Luke 21:25-26 “And there will be signs in sun and moon and stars, and on the earth distress of nations in perplexity because of the roaring of the sea and the waves, people fainting with fear and with foreboding of what is coming on the world. For the powers of the heavens will be shaken.
- Wildfires are increasingly burning California’s snowy landscapes and colliding with winter droughts to shrink California’s snowpack
- A new study shows that midwinter dry spells lead to dramatic losses of winter snowpack in burned areas
- The early pandemic years overlapped with some of California’s worst wildfires on record, creating haunting, orange-tinted skies and wide swathes of burned landscape. Some of the impacts of these fires are well known, including drastic declines in air quality, and now a new study shows how these wildfires combined with midwinter drought conditions to accelerate snowmelt.
- The enhanced snowmelt midwinter creates challenges for forecasting water availability from the natural snowpack reservoir. During the winter months, water managers need to leave room in reservoirs to prevent flooding; this means that earlier snowmelt may not be captured for later use in the dry season.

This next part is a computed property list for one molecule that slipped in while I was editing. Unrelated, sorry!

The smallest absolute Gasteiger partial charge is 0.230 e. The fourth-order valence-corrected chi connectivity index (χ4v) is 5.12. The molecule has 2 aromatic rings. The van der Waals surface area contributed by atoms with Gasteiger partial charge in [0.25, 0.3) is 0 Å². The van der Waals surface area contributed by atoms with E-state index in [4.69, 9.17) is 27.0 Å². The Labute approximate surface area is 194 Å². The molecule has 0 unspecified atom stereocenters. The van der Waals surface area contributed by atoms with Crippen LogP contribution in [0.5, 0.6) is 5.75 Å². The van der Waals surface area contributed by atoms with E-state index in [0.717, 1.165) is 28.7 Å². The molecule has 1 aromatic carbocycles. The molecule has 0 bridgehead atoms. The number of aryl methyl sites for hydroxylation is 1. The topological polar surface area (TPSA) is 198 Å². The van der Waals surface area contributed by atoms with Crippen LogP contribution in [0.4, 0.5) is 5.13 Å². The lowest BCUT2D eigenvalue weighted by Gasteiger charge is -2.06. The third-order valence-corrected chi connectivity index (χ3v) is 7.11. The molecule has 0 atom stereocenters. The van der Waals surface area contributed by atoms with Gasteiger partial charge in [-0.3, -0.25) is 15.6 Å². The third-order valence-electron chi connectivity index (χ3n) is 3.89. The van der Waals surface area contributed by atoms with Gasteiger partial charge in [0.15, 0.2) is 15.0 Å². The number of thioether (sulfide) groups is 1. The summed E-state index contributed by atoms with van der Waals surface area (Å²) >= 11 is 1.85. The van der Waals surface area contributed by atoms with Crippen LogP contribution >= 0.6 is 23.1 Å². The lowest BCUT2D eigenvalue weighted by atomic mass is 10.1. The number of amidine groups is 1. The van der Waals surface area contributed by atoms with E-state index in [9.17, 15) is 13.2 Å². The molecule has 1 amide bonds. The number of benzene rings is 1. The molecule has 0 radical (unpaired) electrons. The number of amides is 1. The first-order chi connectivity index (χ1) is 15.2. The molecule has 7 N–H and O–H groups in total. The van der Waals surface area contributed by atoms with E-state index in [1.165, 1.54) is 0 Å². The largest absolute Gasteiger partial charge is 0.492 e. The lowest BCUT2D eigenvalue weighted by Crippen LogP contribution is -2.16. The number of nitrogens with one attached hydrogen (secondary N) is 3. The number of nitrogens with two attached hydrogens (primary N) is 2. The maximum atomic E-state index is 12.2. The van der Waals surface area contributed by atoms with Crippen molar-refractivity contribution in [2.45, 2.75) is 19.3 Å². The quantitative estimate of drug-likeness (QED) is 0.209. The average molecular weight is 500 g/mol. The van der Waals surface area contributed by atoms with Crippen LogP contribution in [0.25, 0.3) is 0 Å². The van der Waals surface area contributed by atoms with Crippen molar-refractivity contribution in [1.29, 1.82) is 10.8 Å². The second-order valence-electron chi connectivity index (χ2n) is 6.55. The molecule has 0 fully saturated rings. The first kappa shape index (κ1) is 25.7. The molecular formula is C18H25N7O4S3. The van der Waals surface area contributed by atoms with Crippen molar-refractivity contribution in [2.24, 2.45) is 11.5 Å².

- This study really highlights the importance of bringing fire back onto our landscape in the sense that we need fire — good fire is the answer to our wildfire problem,” Hatchett says. “Bringing a more natural regime of fire, through prescribed and cultural fire, back onto our landscape will help reduce the likelihood of future severe fire.”
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